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Newlyn Fish Market - boats due to land.

Monday, 4 March 2019

Sunday night, Monday morning in Newlyn.


Sunday saw storm Freya blow many of the fleet back to port early over the weekend...


some were due to land anyway...


while others like the Northern Irish vessel Northern Osprey took shelter for a few hours before steaming back home...


the strong winds also blew in a few feathered as yet, unidentified visitors...


and were strong enough to dislodge a stack of pots on the quay...


the netter Ygraine ran in ahead of the worst of the weather...


to land a catch of superb quality hake...


and other whitefish...


like these stunning tub gurnards...


with their strikingly iridescent dorsal fins...


many people question the practise of discarding fish over-quota at sea and why fish caught still alive can't just be returned - this is the swim bladder of a tub gurnard - fully inflated - it is used to regulate the depth at which fish swim by changing the buoyancy of the fish by releasing or absorbing oxygen...


once out of the water it is impossible for such a fish to reduce the gas content of the bladder and the fish is then unable to swim normally - some pelagic fish, like mackerel, do not have swim bladders...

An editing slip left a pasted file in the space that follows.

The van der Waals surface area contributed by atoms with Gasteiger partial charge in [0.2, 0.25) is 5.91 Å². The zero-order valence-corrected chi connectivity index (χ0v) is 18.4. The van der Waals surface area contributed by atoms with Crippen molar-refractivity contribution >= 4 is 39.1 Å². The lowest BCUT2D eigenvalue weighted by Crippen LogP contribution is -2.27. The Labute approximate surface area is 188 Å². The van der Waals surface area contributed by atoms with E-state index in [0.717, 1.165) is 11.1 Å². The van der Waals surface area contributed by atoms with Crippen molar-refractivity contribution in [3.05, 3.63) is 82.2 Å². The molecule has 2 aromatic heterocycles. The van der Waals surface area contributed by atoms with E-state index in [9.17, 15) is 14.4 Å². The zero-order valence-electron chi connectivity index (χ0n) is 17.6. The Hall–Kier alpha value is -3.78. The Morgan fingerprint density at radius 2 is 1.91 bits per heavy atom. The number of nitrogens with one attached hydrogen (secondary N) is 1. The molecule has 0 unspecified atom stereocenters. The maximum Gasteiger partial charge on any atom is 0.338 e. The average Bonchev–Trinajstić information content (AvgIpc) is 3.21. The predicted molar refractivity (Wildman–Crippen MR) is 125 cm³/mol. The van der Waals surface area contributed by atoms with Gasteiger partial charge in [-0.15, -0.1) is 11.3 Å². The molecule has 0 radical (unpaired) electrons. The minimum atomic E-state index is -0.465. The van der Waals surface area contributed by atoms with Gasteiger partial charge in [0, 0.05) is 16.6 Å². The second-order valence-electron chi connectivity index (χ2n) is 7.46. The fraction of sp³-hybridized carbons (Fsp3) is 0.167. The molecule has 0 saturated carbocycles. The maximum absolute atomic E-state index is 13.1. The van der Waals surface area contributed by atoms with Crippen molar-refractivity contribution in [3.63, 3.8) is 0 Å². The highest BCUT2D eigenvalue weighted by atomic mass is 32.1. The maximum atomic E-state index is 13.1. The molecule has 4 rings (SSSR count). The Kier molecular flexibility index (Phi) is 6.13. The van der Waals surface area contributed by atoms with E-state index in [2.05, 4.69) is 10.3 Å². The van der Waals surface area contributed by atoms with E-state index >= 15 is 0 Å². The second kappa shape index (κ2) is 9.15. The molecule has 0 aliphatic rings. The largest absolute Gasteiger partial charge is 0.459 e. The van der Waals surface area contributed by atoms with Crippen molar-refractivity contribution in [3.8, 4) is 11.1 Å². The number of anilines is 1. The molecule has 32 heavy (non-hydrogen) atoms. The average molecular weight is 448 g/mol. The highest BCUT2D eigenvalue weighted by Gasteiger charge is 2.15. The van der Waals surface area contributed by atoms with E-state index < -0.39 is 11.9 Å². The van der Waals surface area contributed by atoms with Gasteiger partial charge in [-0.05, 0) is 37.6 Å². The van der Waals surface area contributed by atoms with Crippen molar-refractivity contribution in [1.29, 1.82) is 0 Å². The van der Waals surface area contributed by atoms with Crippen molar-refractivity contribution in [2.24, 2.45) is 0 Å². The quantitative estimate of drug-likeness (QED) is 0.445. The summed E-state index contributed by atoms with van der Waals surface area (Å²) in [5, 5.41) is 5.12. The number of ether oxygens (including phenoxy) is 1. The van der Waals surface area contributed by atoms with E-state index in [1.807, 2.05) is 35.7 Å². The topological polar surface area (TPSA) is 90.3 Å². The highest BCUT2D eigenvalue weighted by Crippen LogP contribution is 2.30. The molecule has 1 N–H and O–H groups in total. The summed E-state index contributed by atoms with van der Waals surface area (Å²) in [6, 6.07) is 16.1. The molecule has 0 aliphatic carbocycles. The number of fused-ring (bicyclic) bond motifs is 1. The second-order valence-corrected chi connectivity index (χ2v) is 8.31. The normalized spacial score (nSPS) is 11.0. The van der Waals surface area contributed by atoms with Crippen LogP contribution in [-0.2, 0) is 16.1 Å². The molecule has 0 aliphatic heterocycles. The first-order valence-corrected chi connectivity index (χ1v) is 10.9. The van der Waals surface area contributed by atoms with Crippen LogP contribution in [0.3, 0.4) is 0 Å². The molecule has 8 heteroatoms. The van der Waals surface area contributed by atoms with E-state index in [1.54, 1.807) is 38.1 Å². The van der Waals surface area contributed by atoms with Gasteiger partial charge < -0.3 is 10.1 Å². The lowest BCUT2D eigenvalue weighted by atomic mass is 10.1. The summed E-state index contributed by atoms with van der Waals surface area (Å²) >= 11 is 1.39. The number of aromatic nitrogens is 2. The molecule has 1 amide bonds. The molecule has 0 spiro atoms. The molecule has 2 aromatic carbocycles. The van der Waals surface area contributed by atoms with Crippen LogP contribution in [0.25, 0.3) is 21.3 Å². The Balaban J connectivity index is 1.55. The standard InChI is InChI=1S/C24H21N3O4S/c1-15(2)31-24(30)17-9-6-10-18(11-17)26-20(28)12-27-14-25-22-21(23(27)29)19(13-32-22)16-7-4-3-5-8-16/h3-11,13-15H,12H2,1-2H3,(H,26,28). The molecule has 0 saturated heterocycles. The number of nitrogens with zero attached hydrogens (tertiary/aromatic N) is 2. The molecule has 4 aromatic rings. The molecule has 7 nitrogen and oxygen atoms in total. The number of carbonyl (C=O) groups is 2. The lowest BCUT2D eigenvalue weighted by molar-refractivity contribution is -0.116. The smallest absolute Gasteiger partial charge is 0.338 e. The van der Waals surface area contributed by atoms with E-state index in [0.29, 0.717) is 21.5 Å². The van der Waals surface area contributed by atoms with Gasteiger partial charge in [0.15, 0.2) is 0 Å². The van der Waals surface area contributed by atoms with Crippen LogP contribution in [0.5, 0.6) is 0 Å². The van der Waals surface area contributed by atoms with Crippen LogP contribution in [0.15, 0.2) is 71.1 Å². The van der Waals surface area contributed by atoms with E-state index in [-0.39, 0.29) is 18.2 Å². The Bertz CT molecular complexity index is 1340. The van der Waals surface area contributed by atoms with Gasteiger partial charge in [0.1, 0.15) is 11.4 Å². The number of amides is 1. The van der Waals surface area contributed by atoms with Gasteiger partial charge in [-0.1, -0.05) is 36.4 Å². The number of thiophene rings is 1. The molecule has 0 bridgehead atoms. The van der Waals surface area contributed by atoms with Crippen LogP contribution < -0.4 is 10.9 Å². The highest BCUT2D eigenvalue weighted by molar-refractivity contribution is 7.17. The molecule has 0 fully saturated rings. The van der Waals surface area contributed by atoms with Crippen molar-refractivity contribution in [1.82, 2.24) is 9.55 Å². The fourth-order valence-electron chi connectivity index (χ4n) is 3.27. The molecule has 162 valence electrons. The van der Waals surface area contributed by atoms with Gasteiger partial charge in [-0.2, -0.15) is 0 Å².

landing the fish is a family affair...


and all hands help on the market...


while the rest of the crew grade hake...


the classic Cygnus 44 hull is an immaculate conversion from trawling to netting...


Monday morning sees the fish from the Ygraine...


and a a handful of beam trawlers land fish like blonde ray...


monk fish tails...


and there were even a box of greater weevers - with their poisonous dorsal fins removed so as to protect anyone handling the fish after the sale...


the odd John Dory...


all keenly contested price-wise by the buyers...


Fish for Thought could not resist bidding on these cracking large whiting from the netter Ajax...


the bulk of beam trawl trips are made up of monk tails. megrim, lemon and Dover soles along with plaice and a wide variety of ground fish...


and sometimes a box or two of pristine red mullet drop out of the cod end...


netters sometimes hit a patch of spiders and pick out the paws...


while Seaborne Fish went for these perfect specimens of haddock for their shop...


Mousehole Fish just couldn't resist picking up these beautifully bright blackjacks or coley, a great favourite in Germany apparently...


mackerel supplies were restricted on account of Freya keeping the punts firmly on their moorings in St Ives bay...


while Wild Harbour couldn't resist the stunning looks of these big grey mullet...


Mr and Mrs smoothound...


the mornings are now just beginning to get light before the end of the auction...


which sees all but a handful of baots tied up in port...


the smallest sizes of Dover soles are known as slips and tongues...


young Mr Smart just could not resist the long tentacles of this big Mediterranean octopus which make superb eating as they become very tender when cooked correctly...


while down the Mary Williams pier the Sapphire II is taking on fuel...



and preparing for her next trip.